First They Came For The Socialists...

Over the past few months, there were two developments especially relevant to the TBR strategy. You may have seen them and noted their import but, if not, here are a few quick observations:

Late last year was reported that the Bank of England had refused to return $550M of gold reserves that the Venezuelan government had been storing at the BofE. The reasons given for the refusal were anti money laundering questions and concerns that Venezuela's officials would steal the gold. Such reasons ring hollow when applied to a sovereign; this is an outright refusal of a government-controlled custodial bank to honor a contract with a sovereign customer whose policies the custodian's government and its allies actively oppose. So much for the rule of law, although I expect that most people do not care for the Venezuela's socialist regime and feel that this situation has nothing to do with them or their rights. Unfortunately, it does. 

The subject line of this email came from a poem by pastor Martin Niemoller about the complacency of the German intellectuals during the 1930s:   

First they came for the socialists, and I did not speak out—
     Because I was not a socialist.
Then they came for the trade unionists, and I did not speak out—
     Because I was not a trade unionist.
Then they came for the Jews, and I did not speak out—
     Because I was not a Jew.
Then they came for me—and there was no one left to speak for me.

This is not to compare the current situation to the rise of Nazism but to point out that whenever the rule of law has been set aside to address "special situations," no one's civil and property rights have remained secure. 

Closer to home, recently, John Bolton, the US National Security Advisor, made public remarks about the risks of our debt position: “It is a fact that when your national debt gets to the level ours is, that it constitutes an economic threat to the society,” Bolton said. “And that kind of threat ultimately has a national security consequence for it.”  Mr. Bolton merely gave official voice to the obvious - our untenable debts are a threat the USD's reserve currency status and, by extension, threaten the US ability to project power and maintain geopolitical hegemony.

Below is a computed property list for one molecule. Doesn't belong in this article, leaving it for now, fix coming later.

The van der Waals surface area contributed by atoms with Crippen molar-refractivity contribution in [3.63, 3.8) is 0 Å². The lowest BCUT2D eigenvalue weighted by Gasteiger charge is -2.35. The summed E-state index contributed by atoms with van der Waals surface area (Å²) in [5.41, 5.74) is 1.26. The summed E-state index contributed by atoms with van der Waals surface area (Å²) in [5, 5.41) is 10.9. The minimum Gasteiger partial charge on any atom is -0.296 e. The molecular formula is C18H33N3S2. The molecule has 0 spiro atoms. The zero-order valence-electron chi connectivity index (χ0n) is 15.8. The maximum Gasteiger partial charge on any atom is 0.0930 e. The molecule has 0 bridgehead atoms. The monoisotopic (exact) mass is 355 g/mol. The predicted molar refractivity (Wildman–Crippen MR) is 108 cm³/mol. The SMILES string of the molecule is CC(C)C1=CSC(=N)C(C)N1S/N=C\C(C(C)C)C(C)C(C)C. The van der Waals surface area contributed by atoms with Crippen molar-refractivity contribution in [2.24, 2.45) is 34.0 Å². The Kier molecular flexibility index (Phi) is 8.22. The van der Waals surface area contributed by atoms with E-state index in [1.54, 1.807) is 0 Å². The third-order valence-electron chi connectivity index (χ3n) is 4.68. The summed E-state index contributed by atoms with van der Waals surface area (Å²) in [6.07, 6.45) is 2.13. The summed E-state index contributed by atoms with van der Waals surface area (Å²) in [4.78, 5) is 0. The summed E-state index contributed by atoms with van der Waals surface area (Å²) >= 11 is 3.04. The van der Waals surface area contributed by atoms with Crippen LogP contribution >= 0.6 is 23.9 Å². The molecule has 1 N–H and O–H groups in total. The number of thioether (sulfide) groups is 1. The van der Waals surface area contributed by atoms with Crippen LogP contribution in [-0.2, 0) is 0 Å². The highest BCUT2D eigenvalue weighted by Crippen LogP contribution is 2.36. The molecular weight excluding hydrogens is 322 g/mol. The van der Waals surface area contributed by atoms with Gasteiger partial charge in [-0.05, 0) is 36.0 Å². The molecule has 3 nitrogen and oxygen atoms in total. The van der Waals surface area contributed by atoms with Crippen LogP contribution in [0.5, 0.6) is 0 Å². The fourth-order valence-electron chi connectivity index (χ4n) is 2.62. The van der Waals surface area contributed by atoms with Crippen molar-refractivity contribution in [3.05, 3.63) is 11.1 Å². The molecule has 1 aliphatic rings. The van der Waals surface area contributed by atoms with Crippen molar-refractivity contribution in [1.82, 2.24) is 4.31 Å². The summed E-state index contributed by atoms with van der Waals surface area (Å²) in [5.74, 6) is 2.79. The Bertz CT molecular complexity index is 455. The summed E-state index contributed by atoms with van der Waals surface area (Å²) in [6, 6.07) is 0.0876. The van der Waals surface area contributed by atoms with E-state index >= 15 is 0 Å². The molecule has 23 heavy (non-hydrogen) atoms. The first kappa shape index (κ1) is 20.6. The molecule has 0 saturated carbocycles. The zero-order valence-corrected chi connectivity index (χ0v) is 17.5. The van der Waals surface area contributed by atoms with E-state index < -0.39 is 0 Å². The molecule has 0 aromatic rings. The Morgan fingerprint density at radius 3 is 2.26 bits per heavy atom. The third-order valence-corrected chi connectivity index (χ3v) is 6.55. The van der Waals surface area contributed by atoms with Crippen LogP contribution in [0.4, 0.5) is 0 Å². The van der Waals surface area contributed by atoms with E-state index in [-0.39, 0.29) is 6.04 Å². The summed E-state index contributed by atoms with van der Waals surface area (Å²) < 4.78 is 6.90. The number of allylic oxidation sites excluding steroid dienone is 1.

Whatever one thinks of John Bolton, his current job is to advise the US President on national security threats and the tools available to deal with them. Among such tools is the IEEPA (International Economic Emergency Powers Act). If one is not familiar with this law, now is a good time to learn about it. In brief, IEEPA gives the President virtually dictatorial powers to impose capital controls, prohibit foreign exchange transactions, freeze or confiscate any assets, etc. Here is the text of the law from the US Treasury Department's website. 

IEEPA would be less troubling if it were truly an emergency measure but it is not. There are currently 27(!!!) active IEEPA emergencies, most of which have been in place for over 10 years and some for over 20 years. It is notable that six of the active emergency declarations do not target any specific countries or individuals but cover anyone, regardless of the location, believed to be engaged in terrorism, cyber crimes, transnational criminal activities, weapons of mass destruction, human rights violations, etc. And who designates someone as being subject to this law? The executive branch does, not the courts. Whether or not one is concerned about IEEPA, it pays to consider its impact on the ability to protect one's assets during a sovereign debt or a currency crisis, both of which accompanied the end of every previous debt super cycle.  

The last GFC was managed by the fiscal authorities but John Bolton's remarks suggest that the next crisis may be handled as a national security emergency. If so, the implications would be momentous. We have been warned.  

To conclude, these developments validate our core principle that systemic risks cannot be insured within the system. This is why we work hard to maintain relationships with multiple global counter parties, never rely on the banks or the government-owned mints, and diversify reserve holdings across the jurisdictions that offer geopolitical diversity.